Is the World Bank’s intervention in Ukrainian HE too little, too late?

The attempt to improve the country’s universities was stuttering even before the war broke out, says Ararat Osipian

三月 9, 2022
Students and teachers of Ivan Poddubny Olympic College protest about merge of the academic institution and the National University of Physical Education and Sport outside the Cabinet of Ministers building, Kyiv, 2020
Source: Getty

In its fight for independence, there is no doubt that Ukraine will ultimately prevail. But to strengthen its sovereignty, the country has many steps to take. These include developing world-class universities.

It is hard to find a single country globally that lacks world-class universities and yet enjoys the benefits of strong statehood. Ukraine is not going to be an exception. So in addition to financial, technical and military aid, Ukraine needs international academic help.

After many years of inaction, the World Bank finally stepped up to the plate last year, announcing a $200 million (£152 million) loan for a project entitled “Ukraine Improving Higher Education for Results”. The initiative, which began late last autumn and is scheduled to run until the end of 2026, has the objective to improve the efficiency, quality and transparency of Ukraine’s higher education system. It also aims to increase its responsiveness to the needs of the national and global labour market.

The World Bank loan will be spent on modernising teaching and research facilities and digital learning infrastructure – including for distance learning. This is in order to “ensure learning continuity through remote learning modalities and to support resilience and change management over the longer term”.

But the major focus of the project appears to be on university mergers (also described as “restructuring” and “optimisation”). Why mergers, one may ask. How will these contribute to “improving higher education for results”? After reading all the project documents, I am none the wiser about how the economy of scale principle will work in the case of Ukraine’s higher education sector.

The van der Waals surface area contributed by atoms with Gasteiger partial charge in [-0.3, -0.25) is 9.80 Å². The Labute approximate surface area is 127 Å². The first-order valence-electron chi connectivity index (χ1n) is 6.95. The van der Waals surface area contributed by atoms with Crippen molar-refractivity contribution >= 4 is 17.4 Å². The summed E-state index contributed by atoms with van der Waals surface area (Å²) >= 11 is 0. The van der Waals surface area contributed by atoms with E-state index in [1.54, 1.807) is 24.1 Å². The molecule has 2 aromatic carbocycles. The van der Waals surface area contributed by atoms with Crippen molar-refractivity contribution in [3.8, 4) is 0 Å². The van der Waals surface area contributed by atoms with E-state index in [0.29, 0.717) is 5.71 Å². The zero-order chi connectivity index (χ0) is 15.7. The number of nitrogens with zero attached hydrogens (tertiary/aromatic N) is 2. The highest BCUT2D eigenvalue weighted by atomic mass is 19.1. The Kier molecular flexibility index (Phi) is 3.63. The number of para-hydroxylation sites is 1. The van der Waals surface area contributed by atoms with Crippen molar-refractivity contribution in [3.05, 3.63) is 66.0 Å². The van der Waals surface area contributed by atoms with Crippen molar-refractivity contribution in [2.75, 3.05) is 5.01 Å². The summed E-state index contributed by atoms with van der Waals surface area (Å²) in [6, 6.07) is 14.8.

I am led to speculate that this emphasis on mergers derives not from the World Bank but from Ukraine’s academic and political aristocracy. The project aims “to develop a stakeholder’s engagement process that gives stakeholders the opportunity to participate and influence project design and implementation”. Ukraine’s university leaders, who are in their positions largely regardless of merit, may intend to use the World Bank project to grow their own empires, leading (and de facto owning) larger universities that enjoy greater resources and modernised facilities that will ultimately be paid for by Ukrainian taxpayers.

In my view, the project would do much better to prioritise true autonomy for existing universities – and ensure that the people running them are motivated and able to use that autonomy wisely. But it is unclear whether the bank understands the true magnitude of the problems on the ground in Ukrainian higher education – even before Russian rockets began to rain down on its infrastructure. Corruption remains a serious problem in the post-Communist era, as does bureaucracy.

Thus far, the largest mergers – and the most controversial ones – have taken place in Kharkiv, which is currently under intense bombardment. V. N. Karazin Kharkiv National University has absorbed two small institutes, while four other institutions in the city have been merged into the State Biotechnology University. These moves have been accompanied by allegations of corruption, hostile takeovers, political influence and electoral fraud.

In another move, Kharkiv National University of Civil Engineering and Architecture is being forced to become part of Beketov National University of Urban Economy, even though it would prefer to join the National Technical University Kharkiv Polytechnic Institute. Staff and students have staged protests, speaking freely of their dissatisfaction.

The Russian bombing has put academic life in Ukraine on hold. However, the day will come when the mergers will reappear at the forefront of academic and public debate in Ukraine. They are all highly questionable in terms of design, implementation and preliminary results. And while the World Bank may have consulted some politicians and university leaders, the continuing protests suggest that other “stakeholders” have been ignored. Clearly, there is no unity in Ukrainian academic circles on university mergers and the role of the World Bank in this process.

The fate of the World Bank’s project – and the money it has already dispensed – is now unclear. But even if it resumes after the Russian invasion is repelled, and even if it sticks to the original timetable, it is unclear that it will make a significant contribution to improving Ukrainian higher education – never mind to the consolidation of Ukrainian statehood.

It would be fair to ask whether, in the end, it amounts to too little, too late.

Ararat L. Osipian is a founding fellow at the New University in Exile Consortium, New York. He is working on a book titled The World Bank comes to Ukraine: University mergers, protests, and corruption.



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